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COMMENTARY OF THE DAY
By
Robert Namer
Voice Of America
©2020 All rights reserved
May 27, 2020

     Scam artists who should be punished. A multibillion-dollar institution in the Seattle area invests in hedge funds, runs a pair of venture capital funds and works with elite private equity firms like the Carlyle Group. But it is not just another deep-pocketed investor hunting for high returns. It is the Providence Health System, one of the country’s largest and richest hospital chains. It is sitting on nearly $12 billion in cash, which it invests, Wall Street-style, in a good year generating more than $1 billion in profits.

     And this spring, Providence received at least $509 million in government funds, one of many wealthy beneficiaries of a federal program that is supposed to prevent health care providers from capsizing during the coronavirus pandemic. With states restricting hospitals from performing elective surgery and other nonessential services, their revenue has shriveled. The Department of Health and Human Services has disbursed $72 billion in grants since April to hospitals and other health care providers through the bailout program, which was part of the CARES Act economic stimulus package. The department plans to eventually distribute more than $100 billion more.

     So far, the riches are flowing in large part to hospitals that had already built up deep financial reserves to help them withstand an economic storm. Smaller, poorer hospitals are receiving tiny amounts of federal aid by comparison. Twenty large recipients, including Providence, have received a total of more than $5 billion in recent weeks, according to an analysis of federal data by Good Jobs First, a research group. Those hospital chains were already sitting on more than $108 billion in cash, according to regulatory filings and the bond-rating firms S&P Global and Fitch. A Providence spokeswoman said the grants helped make up for losses from the coronavirus.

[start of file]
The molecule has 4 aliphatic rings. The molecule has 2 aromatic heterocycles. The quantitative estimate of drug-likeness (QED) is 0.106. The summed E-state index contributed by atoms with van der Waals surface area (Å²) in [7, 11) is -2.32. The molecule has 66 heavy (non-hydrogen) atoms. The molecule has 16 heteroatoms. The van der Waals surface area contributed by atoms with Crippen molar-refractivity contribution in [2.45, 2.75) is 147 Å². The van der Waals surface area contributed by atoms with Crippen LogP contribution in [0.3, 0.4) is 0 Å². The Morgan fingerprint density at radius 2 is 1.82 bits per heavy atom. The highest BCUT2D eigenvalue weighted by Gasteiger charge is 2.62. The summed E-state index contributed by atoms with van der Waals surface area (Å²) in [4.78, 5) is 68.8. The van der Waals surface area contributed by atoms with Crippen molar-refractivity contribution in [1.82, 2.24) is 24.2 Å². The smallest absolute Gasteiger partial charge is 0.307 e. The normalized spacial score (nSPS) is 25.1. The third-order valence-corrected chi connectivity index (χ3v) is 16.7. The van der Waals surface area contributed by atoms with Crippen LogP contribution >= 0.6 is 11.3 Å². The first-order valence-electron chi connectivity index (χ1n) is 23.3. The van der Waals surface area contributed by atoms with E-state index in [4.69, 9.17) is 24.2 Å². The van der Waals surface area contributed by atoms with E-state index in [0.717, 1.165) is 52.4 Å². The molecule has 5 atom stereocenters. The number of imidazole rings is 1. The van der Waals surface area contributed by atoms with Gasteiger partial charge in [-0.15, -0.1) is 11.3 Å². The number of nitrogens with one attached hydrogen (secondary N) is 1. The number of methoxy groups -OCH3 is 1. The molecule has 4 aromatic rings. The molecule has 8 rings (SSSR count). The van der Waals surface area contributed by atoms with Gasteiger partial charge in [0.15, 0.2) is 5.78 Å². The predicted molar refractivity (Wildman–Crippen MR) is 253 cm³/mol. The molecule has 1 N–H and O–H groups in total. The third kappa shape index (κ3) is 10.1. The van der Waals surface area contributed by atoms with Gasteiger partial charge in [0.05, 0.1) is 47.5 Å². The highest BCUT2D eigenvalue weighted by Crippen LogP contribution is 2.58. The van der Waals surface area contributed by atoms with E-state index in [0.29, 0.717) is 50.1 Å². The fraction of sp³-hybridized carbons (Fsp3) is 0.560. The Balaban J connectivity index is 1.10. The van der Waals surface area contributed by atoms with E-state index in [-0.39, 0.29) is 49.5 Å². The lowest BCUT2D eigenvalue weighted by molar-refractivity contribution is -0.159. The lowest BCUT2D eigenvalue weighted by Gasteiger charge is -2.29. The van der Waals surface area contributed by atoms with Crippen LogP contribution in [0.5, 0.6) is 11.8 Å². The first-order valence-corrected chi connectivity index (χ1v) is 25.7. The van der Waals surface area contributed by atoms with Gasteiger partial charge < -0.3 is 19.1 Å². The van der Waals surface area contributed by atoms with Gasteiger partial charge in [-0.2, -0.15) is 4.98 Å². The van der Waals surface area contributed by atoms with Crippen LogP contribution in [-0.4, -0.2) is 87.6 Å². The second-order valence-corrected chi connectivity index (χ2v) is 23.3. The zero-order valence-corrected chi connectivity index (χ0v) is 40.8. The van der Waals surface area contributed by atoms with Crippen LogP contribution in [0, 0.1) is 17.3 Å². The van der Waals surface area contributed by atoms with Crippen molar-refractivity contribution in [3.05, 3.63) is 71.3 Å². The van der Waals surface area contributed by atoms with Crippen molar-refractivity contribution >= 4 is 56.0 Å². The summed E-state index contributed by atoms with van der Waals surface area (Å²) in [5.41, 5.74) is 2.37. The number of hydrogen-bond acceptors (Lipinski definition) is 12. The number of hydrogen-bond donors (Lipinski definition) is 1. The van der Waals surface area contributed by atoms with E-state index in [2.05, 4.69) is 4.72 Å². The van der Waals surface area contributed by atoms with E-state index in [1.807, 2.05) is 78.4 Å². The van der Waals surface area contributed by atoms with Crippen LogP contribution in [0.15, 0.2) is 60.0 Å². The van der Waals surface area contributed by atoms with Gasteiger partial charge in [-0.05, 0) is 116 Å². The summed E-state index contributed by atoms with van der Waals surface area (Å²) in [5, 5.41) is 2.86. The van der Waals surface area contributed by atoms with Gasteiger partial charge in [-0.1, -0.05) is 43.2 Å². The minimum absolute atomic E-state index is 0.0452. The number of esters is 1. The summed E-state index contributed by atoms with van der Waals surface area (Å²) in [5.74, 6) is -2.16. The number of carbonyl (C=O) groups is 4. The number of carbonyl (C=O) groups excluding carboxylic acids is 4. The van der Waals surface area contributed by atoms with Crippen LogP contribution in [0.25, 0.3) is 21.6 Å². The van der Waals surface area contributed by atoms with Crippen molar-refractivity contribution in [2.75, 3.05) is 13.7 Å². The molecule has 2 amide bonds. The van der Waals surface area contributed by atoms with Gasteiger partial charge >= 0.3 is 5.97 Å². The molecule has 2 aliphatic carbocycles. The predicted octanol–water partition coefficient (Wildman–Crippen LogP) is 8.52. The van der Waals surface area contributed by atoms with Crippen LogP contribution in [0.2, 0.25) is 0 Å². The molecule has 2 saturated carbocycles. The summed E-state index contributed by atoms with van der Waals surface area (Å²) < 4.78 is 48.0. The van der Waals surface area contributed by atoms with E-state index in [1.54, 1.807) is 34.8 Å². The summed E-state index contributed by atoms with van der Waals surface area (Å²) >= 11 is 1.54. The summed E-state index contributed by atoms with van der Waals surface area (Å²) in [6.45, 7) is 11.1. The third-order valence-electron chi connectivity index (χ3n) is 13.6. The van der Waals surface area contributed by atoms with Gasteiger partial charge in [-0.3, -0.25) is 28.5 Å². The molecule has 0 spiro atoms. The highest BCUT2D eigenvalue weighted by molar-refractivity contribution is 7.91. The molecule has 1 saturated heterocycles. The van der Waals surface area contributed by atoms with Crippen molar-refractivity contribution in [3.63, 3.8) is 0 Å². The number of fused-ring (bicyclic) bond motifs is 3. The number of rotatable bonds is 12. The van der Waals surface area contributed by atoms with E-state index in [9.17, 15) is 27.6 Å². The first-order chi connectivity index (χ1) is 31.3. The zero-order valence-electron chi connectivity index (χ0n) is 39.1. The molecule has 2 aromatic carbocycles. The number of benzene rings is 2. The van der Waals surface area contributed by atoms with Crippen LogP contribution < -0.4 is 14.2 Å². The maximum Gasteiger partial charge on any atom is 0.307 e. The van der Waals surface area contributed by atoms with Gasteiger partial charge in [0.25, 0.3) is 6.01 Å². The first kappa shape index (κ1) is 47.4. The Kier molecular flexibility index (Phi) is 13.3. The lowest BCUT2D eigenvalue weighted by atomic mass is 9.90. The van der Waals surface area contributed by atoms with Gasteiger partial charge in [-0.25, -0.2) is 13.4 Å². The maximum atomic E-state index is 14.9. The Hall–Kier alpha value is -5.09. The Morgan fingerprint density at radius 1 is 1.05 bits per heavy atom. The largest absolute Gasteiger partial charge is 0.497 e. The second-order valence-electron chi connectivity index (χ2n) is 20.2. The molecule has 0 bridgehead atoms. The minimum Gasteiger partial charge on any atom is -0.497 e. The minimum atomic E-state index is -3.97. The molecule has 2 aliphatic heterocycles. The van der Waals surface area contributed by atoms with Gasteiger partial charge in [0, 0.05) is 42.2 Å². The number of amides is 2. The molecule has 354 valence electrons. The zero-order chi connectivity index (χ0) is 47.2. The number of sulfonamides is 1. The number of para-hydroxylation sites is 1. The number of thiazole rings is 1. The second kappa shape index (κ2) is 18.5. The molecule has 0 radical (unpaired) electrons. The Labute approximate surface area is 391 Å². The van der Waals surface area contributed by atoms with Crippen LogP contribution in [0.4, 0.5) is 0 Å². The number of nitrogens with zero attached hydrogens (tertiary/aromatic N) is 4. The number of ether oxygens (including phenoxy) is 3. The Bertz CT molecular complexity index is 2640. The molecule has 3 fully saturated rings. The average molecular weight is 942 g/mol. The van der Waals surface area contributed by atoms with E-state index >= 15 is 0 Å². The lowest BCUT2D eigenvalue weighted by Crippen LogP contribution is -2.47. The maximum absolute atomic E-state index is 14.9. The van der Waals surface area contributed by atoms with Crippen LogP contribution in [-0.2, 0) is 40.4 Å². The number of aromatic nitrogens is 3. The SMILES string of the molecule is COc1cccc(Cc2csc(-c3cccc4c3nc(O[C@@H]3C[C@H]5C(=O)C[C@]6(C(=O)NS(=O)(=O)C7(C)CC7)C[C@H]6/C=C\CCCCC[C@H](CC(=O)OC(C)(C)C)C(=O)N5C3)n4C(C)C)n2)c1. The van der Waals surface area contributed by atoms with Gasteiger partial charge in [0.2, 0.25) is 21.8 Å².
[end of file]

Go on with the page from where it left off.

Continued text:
Those cash piles come from a mix of sources: no-strings-attached private donations, income from investments with hedge funds and private equity firms, and any profits from treating patients. Some chains, like Providence, also run their own venture-capital firms to invest their cash in cutting-edge start-ups. The investment portfolios often generate billions of dollars in annual profits, dwarfing what the hospitals earn from serving patients. Many of these hospital groups, including Providence, are set up as nonprofits, which generally don’t have to pay federal taxes on their billions of dollars of income.

     By contrast, hospitals that serve low-income patients often have only enough cash on hand to finance a few weeks of their operations. After the CARES Act was passed in March, hospital industry lobbyists reached out to senior Health and Human Services officials to discuss how the money would be distributed.



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